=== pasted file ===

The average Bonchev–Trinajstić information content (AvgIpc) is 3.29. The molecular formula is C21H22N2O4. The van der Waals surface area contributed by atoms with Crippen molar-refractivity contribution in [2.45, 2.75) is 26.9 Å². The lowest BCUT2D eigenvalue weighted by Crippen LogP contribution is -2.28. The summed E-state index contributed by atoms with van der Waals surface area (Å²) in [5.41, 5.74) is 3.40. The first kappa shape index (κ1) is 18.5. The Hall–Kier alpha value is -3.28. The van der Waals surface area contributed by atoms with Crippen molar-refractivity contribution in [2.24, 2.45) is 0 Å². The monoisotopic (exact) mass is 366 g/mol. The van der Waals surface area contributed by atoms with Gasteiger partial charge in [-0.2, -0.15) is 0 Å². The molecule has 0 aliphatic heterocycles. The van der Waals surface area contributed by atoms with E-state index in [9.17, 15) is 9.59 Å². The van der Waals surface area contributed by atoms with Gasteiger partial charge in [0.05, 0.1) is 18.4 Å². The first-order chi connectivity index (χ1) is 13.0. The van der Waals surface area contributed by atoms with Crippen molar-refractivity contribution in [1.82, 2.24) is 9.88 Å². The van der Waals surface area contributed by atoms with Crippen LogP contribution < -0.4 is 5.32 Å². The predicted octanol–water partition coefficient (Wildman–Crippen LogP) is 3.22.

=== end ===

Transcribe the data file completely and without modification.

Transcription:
The average Bonchev–Trinajstić information content (AvgIpc) is 3.29. The molecular formula is C21H22N2O4. The van der Waals surface area contributed by atoms with Crippen molar-refractivity contribution in [2.45, 2.75) is 26.9 Å². The lowest BCUT2D eigenvalue weighted by Crippen LogP contribution is -2.28. The summed E-state index contributed by atoms with van der Waals surface area (Å²) in [5.41, 5.74) is 3.40. The first kappa shape index (κ1) is 18.5. The Hall–Kier alpha value is -3.28. The van der Waals surface area contributed by atoms with Crippen molar-refractivity contribution in [2.24, 2.45) is 0 Å². The monoisotopic (exact) mass is 366 g/mol. The van der Waals surface area contributed by atoms with Gasteiger partial charge in [-0.2, -0.15) is 0 Å². The molecule has 0 aliphatic heterocycles. The van der Waals surface area contributed by atoms with E-state index in [9.17, 15) is 9.59 Å². The van der Waals surface area contributed by atoms with Gasteiger partial charge in [0.05, 0.1) is 18.4 Å². The first-order chi connectivity index (χ1) is 13.0. The van der Waals surface area contributed by atoms with Crippen molar-refractivity contribution in [1.82, 2.24) is 9.88 Å². The van der Waals surface area contributed by atoms with Crippen LogP contribution < -0.4 is 5.32 Å². The predicted octanol–water partition coefficient (Wildman–Crippen LogP) is 3.22.